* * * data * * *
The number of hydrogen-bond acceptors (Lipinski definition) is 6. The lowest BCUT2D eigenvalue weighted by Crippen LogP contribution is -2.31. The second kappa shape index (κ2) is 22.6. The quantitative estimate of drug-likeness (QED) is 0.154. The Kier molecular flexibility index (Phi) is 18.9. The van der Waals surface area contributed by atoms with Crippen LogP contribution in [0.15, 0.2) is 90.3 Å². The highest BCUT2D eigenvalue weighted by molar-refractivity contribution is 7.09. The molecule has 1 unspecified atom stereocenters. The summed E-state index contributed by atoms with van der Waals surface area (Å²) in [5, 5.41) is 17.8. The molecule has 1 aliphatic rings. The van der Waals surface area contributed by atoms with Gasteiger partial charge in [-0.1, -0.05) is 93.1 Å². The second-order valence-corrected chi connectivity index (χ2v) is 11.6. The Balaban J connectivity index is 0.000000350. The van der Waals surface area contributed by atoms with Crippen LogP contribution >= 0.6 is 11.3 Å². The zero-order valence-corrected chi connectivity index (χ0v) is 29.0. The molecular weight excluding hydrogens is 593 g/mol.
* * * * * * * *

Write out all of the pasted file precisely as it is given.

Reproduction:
The number of hydrogen-bond acceptors (Lipinski definition) is 6. The lowest BCUT2D eigenvalue weighted by Crippen LogP contribution is -2.31. The second kappa shape index (κ2) is 22.6. The quantitative estimate of drug-likeness (QED) is 0.154. The Kier molecular flexibility index (Phi) is 18.9. The van der Waals surface area contributed by atoms with Crippen LogP contribution in [0.15, 0.2) is 90.3 Å². The highest BCUT2D eigenvalue weighted by molar-refractivity contribution is 7.09. The molecule has 1 unspecified atom stereocenters. The summed E-state index contributed by atoms with van der Waals surface area (Å²) in [5, 5.41) is 17.8. The molecule has 1 aliphatic rings. The van der Waals surface area contributed by atoms with Gasteiger partial charge in [-0.1, -0.05) is 93.1 Å². The second-order valence-corrected chi connectivity index (χ2v) is 11.6. The Balaban J connectivity index is 0.000000350. The van der Waals surface area contributed by atoms with Crippen LogP contribution >= 0.6 is 11.3 Å². The zero-order valence-corrected chi connectivity index (χ0v) is 29.0. The molecular weight excluding hydrogens is 593 g/mol.